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OA53 “dementia friendly pharmacies” a community based health promotion project
  1. Katharina Heimerl,
  2. Petra Plunger,
  3. Verena Tatzer and
  4. Elisabeth Reitinger
  1. Faculty of Interdisciplinary Studies IFF Wien/Vienna, Institute of Palliative Care and Organisational Ethics, Alpen-Adria University Klagenfurt, Wien, Graz, Austria


Background Inspired by the Ottawa Charter for Health Promotion, which is a major point of reference also for the “Compassionate Communities”, we would like to propose that communities consolidate various settings like schools, workplaces, and health care organisations like community pharmacies, all of which might be included in a compassionate communities approach.

Aim We aim at enabling community pharmacies to offer informal consulting and support for people with dementia and their informal caregivers. Furthermore we want to support pharmacies to reach out in the community through various activities. By this means the project seeks to contribute to de-stigmatising dementia.

Method The project is based on the approach “Participatory Health Research” (Hockley, Froggatt, Heimerl 2013; Wright et al . 2010). The core elements of the approach are participation, action and reflection. Approximately 40 staff (almost exclusively women) in 18 community pharmacies actively participates in the project, i.e. needs assessment, interactive workshops, practice projects and evaluation. People with dementia and their informal care givers are included in the needs assessment and in different steps of the programme.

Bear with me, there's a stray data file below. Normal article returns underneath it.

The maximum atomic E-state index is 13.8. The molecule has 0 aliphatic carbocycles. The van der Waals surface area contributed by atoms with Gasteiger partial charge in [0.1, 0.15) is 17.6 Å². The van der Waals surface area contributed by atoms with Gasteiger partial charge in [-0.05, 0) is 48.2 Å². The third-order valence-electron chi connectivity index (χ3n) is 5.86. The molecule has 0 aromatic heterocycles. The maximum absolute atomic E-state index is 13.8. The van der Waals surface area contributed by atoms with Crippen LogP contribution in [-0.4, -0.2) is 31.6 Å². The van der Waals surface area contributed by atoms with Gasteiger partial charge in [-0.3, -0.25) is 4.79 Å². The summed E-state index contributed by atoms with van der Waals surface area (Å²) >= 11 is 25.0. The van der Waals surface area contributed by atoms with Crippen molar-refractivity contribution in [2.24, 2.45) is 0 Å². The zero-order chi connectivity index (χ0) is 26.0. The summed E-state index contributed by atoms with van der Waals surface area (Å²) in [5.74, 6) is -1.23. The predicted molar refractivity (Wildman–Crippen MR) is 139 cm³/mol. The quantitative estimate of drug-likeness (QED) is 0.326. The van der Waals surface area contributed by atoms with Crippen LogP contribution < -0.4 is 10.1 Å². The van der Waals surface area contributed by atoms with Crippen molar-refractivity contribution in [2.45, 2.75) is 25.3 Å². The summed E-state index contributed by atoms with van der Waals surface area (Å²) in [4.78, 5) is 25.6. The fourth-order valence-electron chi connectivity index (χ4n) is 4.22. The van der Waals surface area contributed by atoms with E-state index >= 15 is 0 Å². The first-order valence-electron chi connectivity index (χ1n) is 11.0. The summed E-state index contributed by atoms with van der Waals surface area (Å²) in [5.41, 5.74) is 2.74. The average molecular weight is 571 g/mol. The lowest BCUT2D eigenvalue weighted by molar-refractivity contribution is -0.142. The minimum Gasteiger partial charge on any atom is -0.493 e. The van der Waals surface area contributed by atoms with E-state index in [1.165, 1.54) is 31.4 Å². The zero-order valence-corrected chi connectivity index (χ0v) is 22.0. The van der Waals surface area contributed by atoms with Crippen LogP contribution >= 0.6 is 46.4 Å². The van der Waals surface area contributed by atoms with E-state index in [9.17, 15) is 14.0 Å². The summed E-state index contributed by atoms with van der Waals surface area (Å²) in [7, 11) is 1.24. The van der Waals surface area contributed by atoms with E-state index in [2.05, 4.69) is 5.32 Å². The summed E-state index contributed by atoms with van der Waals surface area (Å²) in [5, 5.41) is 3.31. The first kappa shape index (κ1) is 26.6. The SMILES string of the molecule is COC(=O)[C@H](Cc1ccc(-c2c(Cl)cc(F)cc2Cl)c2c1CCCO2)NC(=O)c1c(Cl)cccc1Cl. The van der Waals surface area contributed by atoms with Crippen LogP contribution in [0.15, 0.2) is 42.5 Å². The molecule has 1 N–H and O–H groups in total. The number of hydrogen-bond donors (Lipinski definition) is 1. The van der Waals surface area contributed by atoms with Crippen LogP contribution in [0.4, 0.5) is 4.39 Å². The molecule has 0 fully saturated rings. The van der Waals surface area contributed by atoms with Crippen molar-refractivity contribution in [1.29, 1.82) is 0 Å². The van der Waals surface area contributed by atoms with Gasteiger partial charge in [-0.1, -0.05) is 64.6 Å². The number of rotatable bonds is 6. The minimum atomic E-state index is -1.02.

Results Community pharmacy staff raised several issues, closely related to communication, counselling and providing advice in a community pharmacy setting: They believe further development of professional practice to be important, since dementia care will become a more prominent issue for the community pharmacy. Moreover, a high frequency of contact with people living with dementia and their caregivers was reported by the majority of staff. Professional competencies related to dementia care are a key issue, and community pharmacy personnel viewed their practice with a critical eye: Communicating with disoriented persons poses some challenges, as does communicating with caregivers.

Conclusion In the still ongoing project the raised issues are being dealt with in practice projects that are performed by the pharmacies with the support of the project staff. Several projects reach out to the community through self-help groups, cinema performances, public presentations and discussions. Informal care givers have engaged in direct contact with the included pharmacies and become part of selected practice projects. People with dementia have been included in the needs assessment and the design of the project logo.

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